The concept of claiming a deduction for minor repair expenditure to an existing property is well understood. It is usually a normal business expense and readily identifiable in the audited accounts and deducted in full.
However, a frequent problem occurs when repair work is carried out as part of a larger refurbishment project to an existing building that is capitalised reflective of the majority work involved. This can lead to higher tax bills through missed repair claims.
This is because tax law, not accounting treatment, governs whether expenditure on repairs is allowable.
A newly acquired property that needs urgent repairs before it can be used is unlikely to contain any repair expenditure; however, a property that is capable of use and actually used by the business before refurbishment or conversion works begin is likely to contain an element of repair expenditure.
Set out below are the key areas HM Revenue & Customs will wish to see considered as part of any claim:-
Replacing an asset – Replacing a part is a repair to the larger asset, replacing the whole asset is not a repair, and is not an allowable deduction for tax purposes because it is capital expenditure.
Improvements – The cost of improvements to an asset are not allowable expenses (although this is subject to modern equivalent materials which may be allowable).
Alterations – the cost of altering an asset so it does something different are not allowable.
New materials – repairs are often carried out using new materials. The use of new materials does not mean that the repair is not allowable.
New technology – the introduction of new technology may mean that the new parts are better than or last longer than the old, but the question to ask is whether the asset as a whole has been improved. If it does the same job as it did before then it may well be simply a repair.
Change of ownership – although an asset has been recently acquired the cost of repairs will usually remain allowable expenditure. For example the cost of routine repairs and maintenance remain allowable expenditure. If an asset is acquired in a run down condition then the cost of putting the asset into a useable condition is capital expenditure and not an allowable deduction.
Capital allowances – The capital allowances legislation contains deeming provisions that treats significant amounts of work on features in a building, including the electrical or air conditioning system as capital expenditure which is not allowed as a revenue deduction.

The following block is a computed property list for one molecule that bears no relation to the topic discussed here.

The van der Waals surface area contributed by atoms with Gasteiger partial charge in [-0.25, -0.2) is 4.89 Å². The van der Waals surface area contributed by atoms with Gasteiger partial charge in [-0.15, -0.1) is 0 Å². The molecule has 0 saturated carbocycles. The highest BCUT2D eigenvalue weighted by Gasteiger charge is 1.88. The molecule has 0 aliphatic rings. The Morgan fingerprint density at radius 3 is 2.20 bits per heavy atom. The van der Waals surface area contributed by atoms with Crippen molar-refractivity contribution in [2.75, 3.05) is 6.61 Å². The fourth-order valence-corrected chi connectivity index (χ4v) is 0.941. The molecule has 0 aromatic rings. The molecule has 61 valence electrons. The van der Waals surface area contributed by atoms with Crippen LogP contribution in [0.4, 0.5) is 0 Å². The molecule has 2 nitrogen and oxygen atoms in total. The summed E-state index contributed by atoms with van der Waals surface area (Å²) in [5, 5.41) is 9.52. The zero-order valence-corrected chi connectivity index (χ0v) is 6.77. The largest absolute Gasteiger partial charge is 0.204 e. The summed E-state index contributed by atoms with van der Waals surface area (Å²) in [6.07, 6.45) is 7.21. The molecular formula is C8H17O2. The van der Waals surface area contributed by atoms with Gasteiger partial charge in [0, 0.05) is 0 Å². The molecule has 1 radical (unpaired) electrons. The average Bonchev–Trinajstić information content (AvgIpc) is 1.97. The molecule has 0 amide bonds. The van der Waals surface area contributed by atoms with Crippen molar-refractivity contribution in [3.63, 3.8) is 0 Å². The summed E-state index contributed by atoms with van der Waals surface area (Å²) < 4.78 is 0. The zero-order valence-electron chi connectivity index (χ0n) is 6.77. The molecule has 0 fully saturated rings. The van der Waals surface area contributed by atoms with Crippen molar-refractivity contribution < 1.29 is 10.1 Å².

Character of the asset – As a final check, you need to consider the results of the work carried out. If as a result of the work the asset can simply be used to do the same job as before then it is likely to be a repair and therefore allowable expenditure. If it can do more or can do something different then the character of the asset has changed and the work is likely not to be an allowable expense.
In a comparable way to a capital allowances exercise, a detailed segregation of the different work categories is often required to assess the correct capital and revenue/repair split (ie. repairs to existing assets such as floors, walls and ceilings that remain after completion). Tax law determines whether an item of expenditure is capital or revenue, so the fact that such an item has been ‘capitalised’ in the accounts does not preclude a claim. There are complex rules to govern the right treatment but common items can include replacement windows, roof lining and re-decoration.
Repair expenditure that is capitalised for accounts purposes that qualifies for tax will generally only be capable of being deducted as it is expensed through the profit and loss account (i.e. as it is depreciated or amortised).
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